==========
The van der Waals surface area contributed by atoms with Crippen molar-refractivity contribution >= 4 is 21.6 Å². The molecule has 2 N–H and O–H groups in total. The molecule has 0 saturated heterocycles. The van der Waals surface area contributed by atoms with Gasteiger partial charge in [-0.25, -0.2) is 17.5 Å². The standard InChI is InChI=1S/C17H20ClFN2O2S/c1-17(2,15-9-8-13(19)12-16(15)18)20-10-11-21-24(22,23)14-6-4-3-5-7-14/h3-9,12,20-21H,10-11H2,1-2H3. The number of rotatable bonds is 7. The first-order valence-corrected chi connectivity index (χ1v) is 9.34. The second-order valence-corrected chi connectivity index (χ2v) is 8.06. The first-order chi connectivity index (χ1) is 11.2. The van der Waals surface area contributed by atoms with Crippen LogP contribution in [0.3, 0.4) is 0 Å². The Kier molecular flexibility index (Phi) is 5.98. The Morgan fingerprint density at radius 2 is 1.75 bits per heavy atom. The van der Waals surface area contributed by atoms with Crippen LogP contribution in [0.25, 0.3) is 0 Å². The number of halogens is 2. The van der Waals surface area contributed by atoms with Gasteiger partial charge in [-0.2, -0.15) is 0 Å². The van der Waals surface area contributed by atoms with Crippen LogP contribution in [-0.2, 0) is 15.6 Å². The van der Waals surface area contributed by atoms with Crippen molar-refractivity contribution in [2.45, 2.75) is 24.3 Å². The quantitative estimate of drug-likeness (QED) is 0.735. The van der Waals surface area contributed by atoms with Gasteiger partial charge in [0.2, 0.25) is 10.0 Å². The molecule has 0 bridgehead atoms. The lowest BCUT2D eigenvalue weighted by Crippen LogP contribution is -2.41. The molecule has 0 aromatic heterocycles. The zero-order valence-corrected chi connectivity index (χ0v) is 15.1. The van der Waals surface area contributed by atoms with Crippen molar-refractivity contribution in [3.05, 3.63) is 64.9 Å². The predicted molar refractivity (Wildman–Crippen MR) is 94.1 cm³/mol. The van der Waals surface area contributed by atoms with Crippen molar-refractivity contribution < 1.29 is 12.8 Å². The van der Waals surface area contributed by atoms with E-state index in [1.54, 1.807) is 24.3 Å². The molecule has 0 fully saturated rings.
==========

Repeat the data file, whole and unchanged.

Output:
The van der Waals surface area contributed by atoms with Crippen molar-refractivity contribution >= 4 is 21.6 Å². The molecule has 2 N–H and O–H groups in total. The molecule has 0 saturated heterocycles. The van der Waals surface area contributed by atoms with Gasteiger partial charge in [-0.25, -0.2) is 17.5 Å². The standard InChI is InChI=1S/C17H20ClFN2O2S/c1-17(2,15-9-8-13(19)12-16(15)18)20-10-11-21-24(22,23)14-6-4-3-5-7-14/h3-9,12,20-21H,10-11H2,1-2H3. The number of rotatable bonds is 7. The first-order valence-corrected chi connectivity index (χ1v) is 9.34. The second-order valence-corrected chi connectivity index (χ2v) is 8.06. The first-order chi connectivity index (χ1) is 11.2. The van der Waals surface area contributed by atoms with Crippen LogP contribution in [0.3, 0.4) is 0 Å². The Kier molecular flexibility index (Phi) is 5.98. The Morgan fingerprint density at radius 2 is 1.75 bits per heavy atom. The van der Waals surface area contributed by atoms with Crippen LogP contribution in [0.25, 0.3) is 0 Å². The number of halogens is 2. The van der Waals surface area contributed by atoms with Gasteiger partial charge in [-0.2, -0.15) is 0 Å². The van der Waals surface area contributed by atoms with Crippen LogP contribution in [-0.2, 0) is 15.6 Å². The van der Waals surface area contributed by atoms with Crippen molar-refractivity contribution in [2.45, 2.75) is 24.3 Å². The quantitative estimate of drug-likeness (QED) is 0.735. The van der Waals surface area contributed by atoms with Gasteiger partial charge in [0.2, 0.25) is 10.0 Å². The molecule has 0 bridgehead atoms. The lowest BCUT2D eigenvalue weighted by Crippen LogP contribution is -2.41. The molecule has 0 aromatic heterocycles. The zero-order valence-corrected chi connectivity index (χ0v) is 15.1. The van der Waals surface area contributed by atoms with Crippen molar-refractivity contribution in [3.05, 3.63) is 64.9 Å². The predicted molar refractivity (Wildman–Crippen MR) is 94.1 cm³/mol. The van der Waals surface area contributed by atoms with Crippen molar-refractivity contribution < 1.29 is 12.8 Å². The van der Waals surface area contributed by atoms with E-state index in [1.54, 1.807) is 24.3 Å². The molecule has 0 fully saturated rings.